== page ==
The intelligence community is at the heart of strategy and operations in America’s Navy. As a member, you’ll be armed with top secret, up-to-the-second data related to international policy and military strategy that help Commanders make decisions. And given the country’s continued vigilance about national security, this kind of background and security clearance will put you in high demand.
Classified data may be collected from satellite images, Internet chatter, and military and spy reports. Imagine coding and decoding classified information, maintaining Combat Information Center displays or even operating an Identification Friend or Foe system on a ship. When it comes to communications networks, you’ll be working within one of the largest and most important networks on the globe.
Both Enlisted Sailors and Officers working in Navy Intelligence handle classified documents and transform raw data into vital intelligence. If you are able to meet all security clearance requirements, then you’re on a path to take on the responsibility of handling high-tech classified information.
As part of this occupational specialty, you may:
- Track targets
- Operate underwater communications equipment
- Defend ships against inbound threats including antiship missiles
- Analyze intelligence
- Maintain Combat Information Center (CIC) displays
- Operate and maintain global satellite telecommunications systems
- Work with classified material
- Provide technical support to deployed units
- Operate electronic radio receivers
- Operate state-of-the-art computer equipment
As an Enlisted Sailor or Officer working in the field of Navy Intelligence, you will have opportunities to serve in a variety of sea and shore assignments worldwide. Your typical assignments could place you with an aviation squadron or air wing staff or aboard an aircraft carrier or amphibious command ship.
Training & Advancement
Those pursuing Officer positions in the intelligence field are required to attend Officer Candidate School (OCS) in Newport, Rhode Island. Upon completion, they must attend a five-month basic course of instruction at the Navy and Marine Corps Intelligence Training Center at Dam Neck, Virginia. There, they receive training in electronic, anti-submarine, antisurface, antiair, amphibious, and strike warfare; counterintelligence; strategic intelligence; air defense analysis; and combat mission planning.
After graduating from basic intelligence training, graduates then go on a 30-month operational fleet tour. Typically, these on-the-job training assignments allow them to lead Sailors and supervise the collection, analysis and dissemination of intelligence critical to their command’s mission.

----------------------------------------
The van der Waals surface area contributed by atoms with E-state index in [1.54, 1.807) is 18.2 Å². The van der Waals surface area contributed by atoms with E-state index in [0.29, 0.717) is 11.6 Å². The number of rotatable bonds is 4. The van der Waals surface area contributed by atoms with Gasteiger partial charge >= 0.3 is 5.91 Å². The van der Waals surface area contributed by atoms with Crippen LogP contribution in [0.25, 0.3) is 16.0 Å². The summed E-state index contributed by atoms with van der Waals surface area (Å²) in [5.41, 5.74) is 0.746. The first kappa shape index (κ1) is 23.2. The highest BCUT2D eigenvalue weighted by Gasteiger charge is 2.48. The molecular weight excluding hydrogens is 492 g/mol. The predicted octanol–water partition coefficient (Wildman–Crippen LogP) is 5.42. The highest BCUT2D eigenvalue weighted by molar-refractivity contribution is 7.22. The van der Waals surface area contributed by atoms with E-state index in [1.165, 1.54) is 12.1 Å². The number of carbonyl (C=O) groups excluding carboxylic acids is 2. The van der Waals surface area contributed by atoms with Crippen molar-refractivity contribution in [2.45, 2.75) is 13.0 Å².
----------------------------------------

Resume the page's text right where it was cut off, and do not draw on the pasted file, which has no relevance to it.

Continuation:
Sailors working in the intelligence field receive training that could directly translate to credit at colleges and universities. They may have the opportunity to continue their education through various college programs and with tuition assistance. Advanced training may be available in computers, electronics and air traffic control. Other incentives in the intelligence and communications field for qualified individuals may include receiving pay and benefits while attending college full-time.
Like most positions, your increase in rate and rank is earned. Promotions depend upon your performance and time in service.
Navy Officers are rewarded with an excellent salary. Officers can earn additional pay for sea duty or special pay for serving on a submarine.
No degree is required to work in the intelligence community; however, there are Officer opportunities available to those with a four-year degree.
After the Navy
From learning highly technical database design and computer networking to decoding classified information, your training will be extensive. With these skills, you will be more than equipped for countless jobs in the high-tech industry.
Your training may also prepare you for the following civilian careers:
- Intelligence Specialist
- Cryptographic Machine Operator
- Photographic Interpreter
- Computer Programmer
- Data Communications Analyst
- Electronic Intelligence Operations Specialist
- Computer Systems Hardware Analyst
- Air Traffic Controller
Whether in the civilian community or in the Navy, the experience and responsibility you will receive with a job in intelligence and communications is invaluable.
Consider Your Service Options.
There are different ways that you can commit to serve in America's Navy. Besides full-time opportunities in Active Duty, part-time Reserve positions are also available in this career area.